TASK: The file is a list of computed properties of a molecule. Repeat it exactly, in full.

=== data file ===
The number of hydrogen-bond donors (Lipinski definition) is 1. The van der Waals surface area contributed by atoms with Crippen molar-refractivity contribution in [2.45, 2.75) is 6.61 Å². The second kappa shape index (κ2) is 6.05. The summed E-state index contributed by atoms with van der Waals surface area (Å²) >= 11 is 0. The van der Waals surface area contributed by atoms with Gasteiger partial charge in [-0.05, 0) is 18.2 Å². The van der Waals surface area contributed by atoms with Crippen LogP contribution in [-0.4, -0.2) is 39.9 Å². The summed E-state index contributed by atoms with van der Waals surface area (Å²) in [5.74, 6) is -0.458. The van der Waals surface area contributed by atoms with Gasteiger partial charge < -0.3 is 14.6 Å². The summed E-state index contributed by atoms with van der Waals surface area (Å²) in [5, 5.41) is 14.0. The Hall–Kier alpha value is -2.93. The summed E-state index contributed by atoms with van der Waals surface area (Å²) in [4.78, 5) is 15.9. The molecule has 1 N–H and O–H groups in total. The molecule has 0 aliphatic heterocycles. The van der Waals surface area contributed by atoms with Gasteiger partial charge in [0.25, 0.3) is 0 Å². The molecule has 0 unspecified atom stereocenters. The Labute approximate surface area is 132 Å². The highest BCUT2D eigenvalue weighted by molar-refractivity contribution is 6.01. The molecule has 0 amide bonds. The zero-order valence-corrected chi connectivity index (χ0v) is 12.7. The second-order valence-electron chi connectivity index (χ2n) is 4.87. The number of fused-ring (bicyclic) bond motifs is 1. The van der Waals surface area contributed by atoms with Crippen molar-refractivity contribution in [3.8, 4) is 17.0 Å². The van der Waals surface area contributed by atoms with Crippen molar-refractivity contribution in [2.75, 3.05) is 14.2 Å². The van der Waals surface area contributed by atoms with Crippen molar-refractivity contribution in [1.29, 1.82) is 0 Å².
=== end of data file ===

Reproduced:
The number of hydrogen-bond donors (Lipinski definition) is 1. The van der Waals surface area contributed by atoms with Crippen molar-refractivity contribution in [2.45, 2.75) is 6.61 Å². The second kappa shape index (κ2) is 6.05. The summed E-state index contributed by atoms with van der Waals surface area (Å²) >= 11 is 0. The van der Waals surface area contributed by atoms with Gasteiger partial charge in [-0.05, 0) is 18.2 Å². The van der Waals surface area contributed by atoms with Crippen LogP contribution in [-0.4, -0.2) is 39.9 Å². The summed E-state index contributed by atoms with van der Waals surface area (Å²) in [5.74, 6) is -0.458. The van der Waals surface area contributed by atoms with Gasteiger partial charge < -0.3 is 14.6 Å². The summed E-state index contributed by atoms with van der Waals surface area (Å²) in [5, 5.41) is 14.0. The Hall–Kier alpha value is -2.93. The summed E-state index contributed by atoms with van der Waals surface area (Å²) in [4.78, 5) is 15.9. The molecule has 1 N–H and O–H groups in total. The molecule has 0 aliphatic heterocycles. The van der Waals surface area contributed by atoms with Gasteiger partial charge in [0.25, 0.3) is 0 Å². The molecule has 0 unspecified atom stereocenters. The Labute approximate surface area is 132 Å². The highest BCUT2D eigenvalue weighted by molar-refractivity contribution is 6.01. The molecule has 0 amide bonds. The zero-order valence-corrected chi connectivity index (χ0v) is 12.7. The second-order valence-electron chi connectivity index (χ2n) is 4.87. The number of fused-ring (bicyclic) bond motifs is 1. The van der Waals surface area contributed by atoms with Crippen molar-refractivity contribution in [3.8, 4) is 17.0 Å². The van der Waals surface area contributed by atoms with Crippen molar-refractivity contribution in [2.75, 3.05) is 14.2 Å². The van der Waals surface area contributed by atoms with Crippen molar-refractivity contribution in [1.29, 1.82) is 0 Å².